4 points: Time for Carlton’s players to look in the mirror

After Carlton's cruel loss to the Gold Coast many will turn their attention to whether the Blues' coach Brendon Bolton should keep his job.

But, after watching the error riddled match decided by a Jack Bowes' snap with 13 seconds remaining, the question could well be why would Bolton actually want the job?

Still got the Blues: Carlton’s Dale Thomas races up the wing at Metricon Stadium on the Gold Coast as Suns’ Ben Ainsworth closes in.Credit:AAP

If this was the Married at First Sight commitment ceremony between Bolton and the Blues he would be half tempted to hold a card up with the word 'Leave' on it when the question came.

Bolton won't be thinking that way of course but the litany of mistakes Carlton made entering their forward 50 made a replay of this match a possible late addition to the Melbourne Comedy Festival.

That no-one was on the defensive goal line when Bowes' snap shot dribbled through after a battle for the ball was disappointing, the lack of concentration giving weight to the sense this Blues' team has forgotten how to win.

That the Blues repeatedly bombed the ball high to their smallest forward Michael Gibbons when they had Harry McKay, Charlie Curnow and Levi Casboult in their forward 50 indicated the team lacks composure, a quality harder to find as losses mount.

Target practice: The Blues must improve on delivering the ball to their tall forwards, including Charlie Curnow.Credit:AAP

That was enough to shave years off an experienced coach's life let alone one that has been in charge of a team only able to win occasionally for several seasons now.

The look on Bolton's face in the rooms post-game when Blues CEO Cain Liddle gave him a consoling pat on the shoulder showed how much the result meant to the coach who is giving everything he has to lead his team to victory.

His biggest test will be keeping his composure now as the critics find voice and some statistics begin to be relayed with monotonous regularity.

For the record they are three wins in the past 36 games and no score above 100 for 59 consecutive games but in reality those statistics mean little.

What is impossible to escape however is the fact the Blues remain the only team without a win in 2019 and Gold Coast, St Kilda and the Brisbane Lions have three wins next to their name.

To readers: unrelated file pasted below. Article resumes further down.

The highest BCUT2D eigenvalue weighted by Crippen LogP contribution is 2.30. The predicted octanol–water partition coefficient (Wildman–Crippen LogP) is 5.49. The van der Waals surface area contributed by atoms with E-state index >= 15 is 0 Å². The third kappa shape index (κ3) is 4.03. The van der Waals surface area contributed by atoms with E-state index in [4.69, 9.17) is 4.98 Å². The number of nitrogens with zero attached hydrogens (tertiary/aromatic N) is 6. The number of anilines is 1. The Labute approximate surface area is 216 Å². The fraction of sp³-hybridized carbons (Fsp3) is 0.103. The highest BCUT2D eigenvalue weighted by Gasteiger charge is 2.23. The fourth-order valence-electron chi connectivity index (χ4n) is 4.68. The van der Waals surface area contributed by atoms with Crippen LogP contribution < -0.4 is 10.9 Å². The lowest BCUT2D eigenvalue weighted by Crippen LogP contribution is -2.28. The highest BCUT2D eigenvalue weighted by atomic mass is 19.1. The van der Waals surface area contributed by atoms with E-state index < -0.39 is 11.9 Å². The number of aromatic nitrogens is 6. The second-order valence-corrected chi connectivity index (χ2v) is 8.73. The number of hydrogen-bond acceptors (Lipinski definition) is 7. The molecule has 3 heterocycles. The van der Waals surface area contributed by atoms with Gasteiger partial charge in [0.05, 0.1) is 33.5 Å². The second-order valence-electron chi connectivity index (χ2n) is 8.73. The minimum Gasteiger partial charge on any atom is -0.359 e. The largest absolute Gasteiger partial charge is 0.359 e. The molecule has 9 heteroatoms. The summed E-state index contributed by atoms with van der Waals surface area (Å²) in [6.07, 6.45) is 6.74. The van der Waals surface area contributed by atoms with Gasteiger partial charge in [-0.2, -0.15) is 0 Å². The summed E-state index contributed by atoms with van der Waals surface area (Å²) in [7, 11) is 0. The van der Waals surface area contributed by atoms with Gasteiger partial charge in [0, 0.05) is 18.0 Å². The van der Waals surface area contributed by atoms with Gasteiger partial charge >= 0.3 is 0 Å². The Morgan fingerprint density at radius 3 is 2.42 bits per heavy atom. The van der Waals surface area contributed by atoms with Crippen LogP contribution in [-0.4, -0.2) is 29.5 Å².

The club will need to remain rock solid both publicly and privately in their belief that the wheel will turn with Andrew Russell's presence alongside Bolton a bonus while the wise old head of Robert Walls is also an important voice and ear for a coach whose confidence must be rattled.

Luckily Patrick Cripps is a star both on and off the field and Sam Walsh is performing as the No.1 pick but the somewhat defensive response last week from injured captain Sam Docherty to the notion the team has forgotten how to win is not the right tone to set.

The players must take responsibility for this loss because it was their decisions that cost the team a win, not the coach.

Not a natural media performer Bolton is a genuine person with an earnest desire to lead the young Blues to a successful era and to give Carlton fans the success they have been denied for most of this century. He has also improved markedly in this area as he attempts to bring supporters with the team and he never criticises his players.

But any coach in his position will need all the support he can muster from inside the club with president Mark Logiudice and Stephen Silvagni able to play a huge role in pacifying any old Blues with old Carlton instincts.

Blue light: Carlton youngster Jacob Weitering has been in impressive form.Credit:AAP

As a group they can point to all the change that has occurred with the playing list and the improvement that appears to have taken place in the first four rounds when Carlton has been in a winning position on each occasions.

Jacob Weitering was very good against the Suns and will be a player while Liam Jones, who was stiff not to be paid a mark late in the game, is now a reliable defender.

With two interstate trips out of the way they must regroup to attack a winnable game against the Western Bulldogs in front of their own fans at Marvel Stadium next Sunday.